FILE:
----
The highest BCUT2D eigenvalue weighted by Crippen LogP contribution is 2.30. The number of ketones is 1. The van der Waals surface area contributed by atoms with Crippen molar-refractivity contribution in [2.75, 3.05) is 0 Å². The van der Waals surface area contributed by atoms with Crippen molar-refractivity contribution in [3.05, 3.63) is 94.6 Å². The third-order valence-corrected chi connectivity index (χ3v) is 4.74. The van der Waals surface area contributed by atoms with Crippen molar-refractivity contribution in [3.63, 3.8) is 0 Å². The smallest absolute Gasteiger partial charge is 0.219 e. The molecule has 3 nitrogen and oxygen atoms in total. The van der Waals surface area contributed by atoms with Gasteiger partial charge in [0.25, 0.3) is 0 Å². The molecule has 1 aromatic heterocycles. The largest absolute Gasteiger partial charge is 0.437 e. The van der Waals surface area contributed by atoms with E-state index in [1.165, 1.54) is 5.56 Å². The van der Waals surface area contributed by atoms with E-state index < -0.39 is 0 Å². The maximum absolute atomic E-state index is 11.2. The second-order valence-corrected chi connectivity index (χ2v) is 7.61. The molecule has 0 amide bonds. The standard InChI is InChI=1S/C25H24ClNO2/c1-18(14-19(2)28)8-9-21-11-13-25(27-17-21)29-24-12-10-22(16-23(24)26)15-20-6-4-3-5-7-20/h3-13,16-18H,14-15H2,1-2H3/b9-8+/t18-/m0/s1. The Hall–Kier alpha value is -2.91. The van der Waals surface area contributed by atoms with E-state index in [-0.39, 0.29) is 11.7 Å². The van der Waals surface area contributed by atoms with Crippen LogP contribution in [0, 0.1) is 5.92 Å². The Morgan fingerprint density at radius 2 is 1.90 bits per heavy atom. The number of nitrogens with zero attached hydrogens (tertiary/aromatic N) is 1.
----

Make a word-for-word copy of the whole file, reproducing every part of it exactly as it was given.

The highest BCUT2D eigenvalue weighted by Crippen LogP contribution is 2.30. The number of ketones is 1. The van der Waals surface area contributed by atoms with Crippen molar-refractivity contribution in [2.75, 3.05) is 0 Å². The van der Waals surface area contributed by atoms with Crippen molar-refractivity contribution in [3.05, 3.63) is 94.6 Å². The third-order valence-corrected chi connectivity index (χ3v) is 4.74. The van der Waals surface area contributed by atoms with Crippen molar-refractivity contribution in [3.63, 3.8) is 0 Å². The smallest absolute Gasteiger partial charge is 0.219 e. The molecule has 3 nitrogen and oxygen atoms in total. The van der Waals surface area contributed by atoms with Gasteiger partial charge in [0.25, 0.3) is 0 Å². The molecule has 1 aromatic heterocycles. The largest absolute Gasteiger partial charge is 0.437 e. The van der Waals surface area contributed by atoms with E-state index in [1.165, 1.54) is 5.56 Å². The van der Waals surface area contributed by atoms with E-state index < -0.39 is 0 Å². The maximum absolute atomic E-state index is 11.2. The second-order valence-corrected chi connectivity index (χ2v) is 7.61. The molecule has 0 amide bonds. The standard InChI is InChI=1S/C25H24ClNO2/c1-18(14-19(2)28)8-9-21-11-13-25(27-17-21)29-24-12-10-22(16-23(24)26)15-20-6-4-3-5-7-20/h3-13,16-18H,14-15H2,1-2H3/b9-8+/t18-/m0/s1. The Hall–Kier alpha value is -2.91. The van der Waals surface area contributed by atoms with E-state index in [-0.39, 0.29) is 11.7 Å². The van der Waals surface area contributed by atoms with Crippen LogP contribution in [0, 0.1) is 5.92 Å². The Morgan fingerprint density at radius 2 is 1.90 bits per heavy atom. The number of nitrogens with zero attached hydrogens (tertiary/aromatic N) is 1.